In the future, we are going to be more strategic about outreach, working to utilize Facebook events to encourage more people to visit the Edible Park garden. We’ve also changed our signage, painting the signs with chalkboard paint, so we can have more customized labeling of what’s in season, how to harvest it, and when the next Collection Day will be.


The NCR-SARE Youth Educator Grant program started in 2008.  As a participant, do you have any recommendations for the regional Administrative Council about this program?  Is there anything you would like to see changed?

I do not have any recommendations for this program. It has been very beneficial to our program to have the NCR-SARE Youth Educator grant and associated project that is flexible to the offerings of our program, but also gives us a goal and focus that is long reaching.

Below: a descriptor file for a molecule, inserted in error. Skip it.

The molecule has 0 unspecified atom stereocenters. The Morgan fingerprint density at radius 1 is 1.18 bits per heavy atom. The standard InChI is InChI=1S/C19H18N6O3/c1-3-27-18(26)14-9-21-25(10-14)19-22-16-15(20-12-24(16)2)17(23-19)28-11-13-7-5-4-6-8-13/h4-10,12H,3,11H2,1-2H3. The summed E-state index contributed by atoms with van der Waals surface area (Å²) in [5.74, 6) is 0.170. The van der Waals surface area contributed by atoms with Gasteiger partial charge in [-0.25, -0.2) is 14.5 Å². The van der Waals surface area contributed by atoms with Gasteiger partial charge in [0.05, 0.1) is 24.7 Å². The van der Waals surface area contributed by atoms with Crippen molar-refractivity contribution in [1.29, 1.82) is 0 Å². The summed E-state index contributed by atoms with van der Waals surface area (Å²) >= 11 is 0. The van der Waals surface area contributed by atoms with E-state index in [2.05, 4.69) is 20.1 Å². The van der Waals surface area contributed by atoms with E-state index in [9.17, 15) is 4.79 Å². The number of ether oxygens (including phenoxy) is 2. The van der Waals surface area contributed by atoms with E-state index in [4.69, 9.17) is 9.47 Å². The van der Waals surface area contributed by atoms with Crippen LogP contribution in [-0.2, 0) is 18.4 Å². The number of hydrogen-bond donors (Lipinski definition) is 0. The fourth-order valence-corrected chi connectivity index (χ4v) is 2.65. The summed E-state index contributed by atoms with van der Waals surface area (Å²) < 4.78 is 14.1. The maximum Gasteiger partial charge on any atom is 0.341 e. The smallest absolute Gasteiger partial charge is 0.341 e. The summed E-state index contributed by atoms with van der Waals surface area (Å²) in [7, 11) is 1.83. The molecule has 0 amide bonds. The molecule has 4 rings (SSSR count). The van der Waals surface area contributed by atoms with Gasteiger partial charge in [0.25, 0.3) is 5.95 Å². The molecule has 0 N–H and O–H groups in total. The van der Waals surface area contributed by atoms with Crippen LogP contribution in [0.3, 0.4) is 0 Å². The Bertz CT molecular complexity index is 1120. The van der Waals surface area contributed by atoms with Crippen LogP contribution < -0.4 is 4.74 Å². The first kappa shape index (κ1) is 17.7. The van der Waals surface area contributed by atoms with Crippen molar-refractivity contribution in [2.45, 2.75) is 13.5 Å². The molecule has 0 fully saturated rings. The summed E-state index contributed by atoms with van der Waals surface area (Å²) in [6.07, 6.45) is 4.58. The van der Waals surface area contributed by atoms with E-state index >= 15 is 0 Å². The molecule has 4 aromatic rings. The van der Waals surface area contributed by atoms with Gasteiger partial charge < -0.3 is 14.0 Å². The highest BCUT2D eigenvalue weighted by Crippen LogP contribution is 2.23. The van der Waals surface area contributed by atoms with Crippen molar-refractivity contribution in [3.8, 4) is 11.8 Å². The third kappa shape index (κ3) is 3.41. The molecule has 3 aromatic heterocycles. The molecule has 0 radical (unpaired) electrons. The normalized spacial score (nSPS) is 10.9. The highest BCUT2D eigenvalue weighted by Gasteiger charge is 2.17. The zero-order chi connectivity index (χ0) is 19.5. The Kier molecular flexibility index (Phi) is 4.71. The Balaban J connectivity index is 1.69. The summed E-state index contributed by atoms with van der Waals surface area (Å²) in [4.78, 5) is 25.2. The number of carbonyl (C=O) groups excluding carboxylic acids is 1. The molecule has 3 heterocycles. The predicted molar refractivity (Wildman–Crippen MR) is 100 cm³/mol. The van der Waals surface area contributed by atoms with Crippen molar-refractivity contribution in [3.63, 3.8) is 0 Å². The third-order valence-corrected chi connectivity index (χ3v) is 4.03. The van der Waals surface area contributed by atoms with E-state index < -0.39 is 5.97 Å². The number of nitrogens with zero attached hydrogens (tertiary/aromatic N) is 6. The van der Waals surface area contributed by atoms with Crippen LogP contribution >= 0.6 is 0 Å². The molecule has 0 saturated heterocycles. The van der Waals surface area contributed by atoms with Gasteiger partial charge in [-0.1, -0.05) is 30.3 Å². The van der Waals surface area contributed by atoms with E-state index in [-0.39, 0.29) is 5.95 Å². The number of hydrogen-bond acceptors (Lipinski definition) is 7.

Description of Equipment or Supplies and/or Labor

Price Each or Hourly Rate

# Needed/Hours

Original Cost from Proposal

Grant Funds Spent

Youth Programs Coordinator






Total Cost (this cannot exceed the amount of your grant)






Click linked name(s) to expand/collapse or show everyone's info
  • Adam Ingrao
  • Wayne Lindell
  • Zach Scott
  • Zach Scott
Any opinions, findings, conclusions, or recommendations expressed in this publication are those of the author(s) and do not necessarily reflect the view of the U.S. Department of Agriculture or SARE.